Auckland 14 – 31 July;
Wellington 22 July – 7 August;
Christchurch 28 July – 14 August;
Dunedin 4 – 21 August;
Nelson 3 – 21 August;
Timaru 11 – 21 August;
Gore 11 – 21 August;
Hamilton 17 August – 11 September;
Palmerston North 18 August – 4 September;
Tauranga 18 August – 11 September;
Masterton 31 August – 14 September;
Hawke’s Bay 1 – 18 September;
New Plymouth 1 – 18 September.
Who would be likely, or, more often, extremely likely to recommend NZIFF to friends and family? 97% of respondents in Auckland, that’s who, along with 99% of those in Wellington; and 100% in Christchurch. Do it, please! In Dunedin, Hamilton and Timaru the percentage was 95% or more. The lowest: 82% in Tauranga. Definitely an ‘A’ for Excellent. Yay. That was the really good news. This year there was no really bad news to cloud it, but nobody’s saying we’ve attained perfection just yet.
Website & ticketing
There was abundant love for our website, thank you again, CactusLab. Ditto the improved ticketing facilities the site (and Vista ticketing) provided for NZIFF in Wellington. (The rocky first day on this system drew some understandable complaints, but after that, only joy.) Nothing would suit us better than comparable service, minus the teething problems, in other centres too, and we received numerous pleas for just that. We won’t list the other great website add-ons suggested by various respondents, just in case they turn out to be impossibly complicated, but you can be sure we’re working on them.
How you select films
Festivalgoers still rate the free printed programme highly. For the first time it
The Toronto International Film Festival celebrated its 40th appearance this year. By no means North America’s oldest festival, TIFF is the biggest, bringing 399 programmes to an estimated audience of 500,000. Could the world ever produce that many great films in a single year? Guess not, but that’s never discouraged a dedicated Toronto public or the thousands of industry players and media who join them every September to make their city the teeming headquarters of the movie universe.
I tend to fossick around the margins of the programme, and the only World Premiere on my agenda was Michael Moore’s Where to Invade Next. It turned out to be much more fun than seemed reasonable to expect. Though its title and sole promotional image imply a diatribe against US militarism, the film provides instead a ramble around some surviving — and apparently flourishing — bastions of welfare-state programs in Europe, Scandinavia and Tunisia.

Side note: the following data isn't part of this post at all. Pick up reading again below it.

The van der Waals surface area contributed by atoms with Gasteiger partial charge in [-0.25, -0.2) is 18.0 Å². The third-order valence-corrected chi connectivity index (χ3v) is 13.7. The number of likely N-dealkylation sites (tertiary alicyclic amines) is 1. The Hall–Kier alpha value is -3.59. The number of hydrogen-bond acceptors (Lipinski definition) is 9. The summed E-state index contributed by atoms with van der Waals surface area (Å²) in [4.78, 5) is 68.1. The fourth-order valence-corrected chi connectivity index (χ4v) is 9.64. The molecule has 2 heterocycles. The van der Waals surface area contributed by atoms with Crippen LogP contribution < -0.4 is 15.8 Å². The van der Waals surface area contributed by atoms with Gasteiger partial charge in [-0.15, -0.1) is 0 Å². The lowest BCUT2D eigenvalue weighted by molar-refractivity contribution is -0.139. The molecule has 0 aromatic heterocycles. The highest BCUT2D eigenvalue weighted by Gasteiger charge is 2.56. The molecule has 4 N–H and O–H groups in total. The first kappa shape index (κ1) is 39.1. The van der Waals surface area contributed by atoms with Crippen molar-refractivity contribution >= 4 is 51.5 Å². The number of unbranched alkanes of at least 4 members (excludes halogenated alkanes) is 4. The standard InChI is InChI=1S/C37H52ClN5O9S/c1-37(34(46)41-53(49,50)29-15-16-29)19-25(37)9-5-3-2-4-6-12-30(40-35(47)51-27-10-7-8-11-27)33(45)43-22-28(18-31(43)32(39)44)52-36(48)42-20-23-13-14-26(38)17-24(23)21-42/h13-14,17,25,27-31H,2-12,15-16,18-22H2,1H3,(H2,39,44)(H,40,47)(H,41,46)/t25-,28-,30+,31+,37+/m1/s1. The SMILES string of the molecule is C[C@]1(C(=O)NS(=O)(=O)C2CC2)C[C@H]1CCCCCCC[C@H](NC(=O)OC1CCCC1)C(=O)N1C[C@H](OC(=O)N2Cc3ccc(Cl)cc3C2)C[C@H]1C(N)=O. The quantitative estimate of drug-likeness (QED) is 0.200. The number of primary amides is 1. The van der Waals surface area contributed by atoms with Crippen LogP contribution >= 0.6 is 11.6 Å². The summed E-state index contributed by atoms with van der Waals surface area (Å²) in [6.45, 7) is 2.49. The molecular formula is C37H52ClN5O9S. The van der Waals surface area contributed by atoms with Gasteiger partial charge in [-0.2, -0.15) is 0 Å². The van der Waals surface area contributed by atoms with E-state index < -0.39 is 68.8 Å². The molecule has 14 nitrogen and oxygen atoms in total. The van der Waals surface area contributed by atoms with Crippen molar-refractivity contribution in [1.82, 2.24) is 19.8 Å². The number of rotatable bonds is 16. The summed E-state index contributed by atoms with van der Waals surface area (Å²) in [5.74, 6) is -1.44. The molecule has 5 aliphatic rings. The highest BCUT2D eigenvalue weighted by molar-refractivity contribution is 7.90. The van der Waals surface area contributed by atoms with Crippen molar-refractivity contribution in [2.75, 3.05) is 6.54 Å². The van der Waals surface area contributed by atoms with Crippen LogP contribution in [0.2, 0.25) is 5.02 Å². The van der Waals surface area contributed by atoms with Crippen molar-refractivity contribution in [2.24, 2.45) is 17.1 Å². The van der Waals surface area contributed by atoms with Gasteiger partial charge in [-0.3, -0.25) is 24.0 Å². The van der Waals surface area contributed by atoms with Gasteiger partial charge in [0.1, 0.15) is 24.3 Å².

Moore adopts the incredulous tone of a dyed-in-the-wool free marketer as he interrogates cops, teachers, prison inmates, school dieticians and other articulate proponents and beneficiaries of humane and effective education, employment, health care and criminal justice policies. As often with the crusading Moore, there are holes in some of his
A fortnight after our final Christchurch screening the action has moved to the provinces. At the NZIFF office in September we traffic in reports, not movies, passing on the news – most of it very good – to the many people and organisations who contributed to a bumper 2015. We’re keen to hear your reports too, while the weather’s still brisk and impressions are fresh.
NZIFF in Christchurch hit an all-time record attendance at 23,628 admissions, thanks, of course, to our glorious new central location at the Isaac Theatre Royal, where we sold almost 15,000 of those tickets. The good faith of the many funders and individual donors who helped us pay for that beautiful digital cinema equipment was certainly vindicated. We were blown away by the enthusiasm with which the ITR staff took to their new role as a film festival venue and quickly mastered the art of digital film presentation. Their experience in live performance presentation came to the fore on many occasions too, not least with our Live Cinema screening of Charlie Chaplin’s The Kid, accompanied by the Christchurch Symphony Orchestra.
Hoyts Northlands, who gave us a home in 2011, remains a bastion of NZIFF in Christchurch with nearly
Saturday 22 August
6.40pm at Hoyts Northlands (Cinema 5)
Sunday 23 August
6.20pm at Hoyts Northlands (Cinema 5)
Monday 24 August
6.00pm at Hoyts Northlands